Some meals look like they are simple to prepare but wind up having tons of ingredients and use seventeen different pots and pans. But some, like this one, use a few common ingredients, one pan, and are bursting with good for you flavors.
This salmon dish uses zucchini as a base on which to cook the fillet, then tops the fish with pesto and tomato. It’s pretty much that easy. Well, there are a few extra steps. It’s so easy to prepare and clean up that it makes an easy weeknight dinner (and maybe some leftovers for lunch).
This recipe is quite low carb, which makes it ideal for gastric sleeve patients. Dr. Shillingford’s bariatric surgery patients are instructed to limit their overall caloric intake and also their overall carbohydrate intake to promote weight loss. You’ll find about 15 grams of carbs in the zucchini, about 7 grams in the tomatoes, and about 5 in the pesto sauce (depending on the brand). But those 22 grams of carbohydrates are for the entire recipe. Gastric sleeve patients would not be consuming the whole recipe due to their reduced stomach pouch size. Weight loss surgery patients can adjust the recipe to make a single serving with a smaller fillet of salmon, or cook the whole recipe and then divide it into smaller portions.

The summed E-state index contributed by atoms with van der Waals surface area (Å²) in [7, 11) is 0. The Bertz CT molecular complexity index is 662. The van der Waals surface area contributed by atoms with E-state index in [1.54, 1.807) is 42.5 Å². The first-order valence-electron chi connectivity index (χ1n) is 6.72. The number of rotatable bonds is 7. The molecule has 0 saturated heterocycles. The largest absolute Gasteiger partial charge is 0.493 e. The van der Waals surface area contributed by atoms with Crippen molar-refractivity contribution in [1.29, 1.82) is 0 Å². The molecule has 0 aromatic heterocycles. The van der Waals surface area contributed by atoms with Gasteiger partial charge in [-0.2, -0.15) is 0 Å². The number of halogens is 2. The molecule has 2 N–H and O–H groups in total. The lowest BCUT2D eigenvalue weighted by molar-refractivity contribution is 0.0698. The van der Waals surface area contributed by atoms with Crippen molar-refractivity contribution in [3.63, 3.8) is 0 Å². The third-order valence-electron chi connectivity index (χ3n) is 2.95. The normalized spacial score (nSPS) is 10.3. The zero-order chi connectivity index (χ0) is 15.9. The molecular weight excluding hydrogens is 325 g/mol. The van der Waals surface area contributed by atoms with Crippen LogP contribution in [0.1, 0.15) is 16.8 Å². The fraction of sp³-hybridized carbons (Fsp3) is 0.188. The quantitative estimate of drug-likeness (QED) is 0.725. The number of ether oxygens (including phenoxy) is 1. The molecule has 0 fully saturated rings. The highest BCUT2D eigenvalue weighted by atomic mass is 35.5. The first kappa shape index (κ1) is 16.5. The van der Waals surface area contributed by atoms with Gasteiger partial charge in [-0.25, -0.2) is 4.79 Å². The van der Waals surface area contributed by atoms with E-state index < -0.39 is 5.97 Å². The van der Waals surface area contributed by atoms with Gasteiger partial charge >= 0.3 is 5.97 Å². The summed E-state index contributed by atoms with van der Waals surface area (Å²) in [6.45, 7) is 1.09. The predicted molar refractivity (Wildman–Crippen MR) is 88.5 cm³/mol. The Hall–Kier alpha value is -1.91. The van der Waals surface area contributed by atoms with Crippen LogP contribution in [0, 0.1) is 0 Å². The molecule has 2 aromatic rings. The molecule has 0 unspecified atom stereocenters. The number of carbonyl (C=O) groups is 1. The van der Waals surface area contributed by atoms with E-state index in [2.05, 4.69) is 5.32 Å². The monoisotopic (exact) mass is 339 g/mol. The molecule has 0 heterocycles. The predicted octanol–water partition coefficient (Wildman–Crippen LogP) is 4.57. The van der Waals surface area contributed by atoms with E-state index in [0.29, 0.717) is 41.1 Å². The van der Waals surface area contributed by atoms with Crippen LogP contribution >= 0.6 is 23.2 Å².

Pesto Salmon with Tomatoes and Zucchini
Recipe from https://tasty.co/recipe/tomato-pesto-salmon
- 6 oz skinless salmon
- 2 zucchinis, sliced
- olive oil, to taste
- salt, to taste
- pepper, to taste
- 10 cherry tomatoes, halved
- 3 tablespoons pesto (packaged or homemade)
- Preheat oven to 400˚F
- On a baking sheet, lay down zucchini. Drizzle on olive oil and sprinkle on salt and pepper. (Bariatric patients should limit the oil they use to conserve calories.)
- Lay the salmon on the zucchini, and spread the pesto on top of the salmon. Top with tomatoes.
- Bake for 10-12 minutes.
Dr. Shillingford’s gastric sleeve patients are encouraged to try this recipe when it’s appropriate to do so based on their progress in advancing on their post op bariatric diet. Many weight loss surgery patients find that moist proteins are better tolerated than dry proteins. Salmon is often well tolerated due to its flaky texture and high fat content (don’t worry, it’s good fat). Eat slowly, take small bites, and chew it well. If the tomatoes are too acidic for your new stomach to tolerate, you can leave them off and try them again at a later date. For more recipes and nutrition information about gastric sleeve, visit www.drshillingford.com and be sure to like Dr. Shillingford’s Facebook page!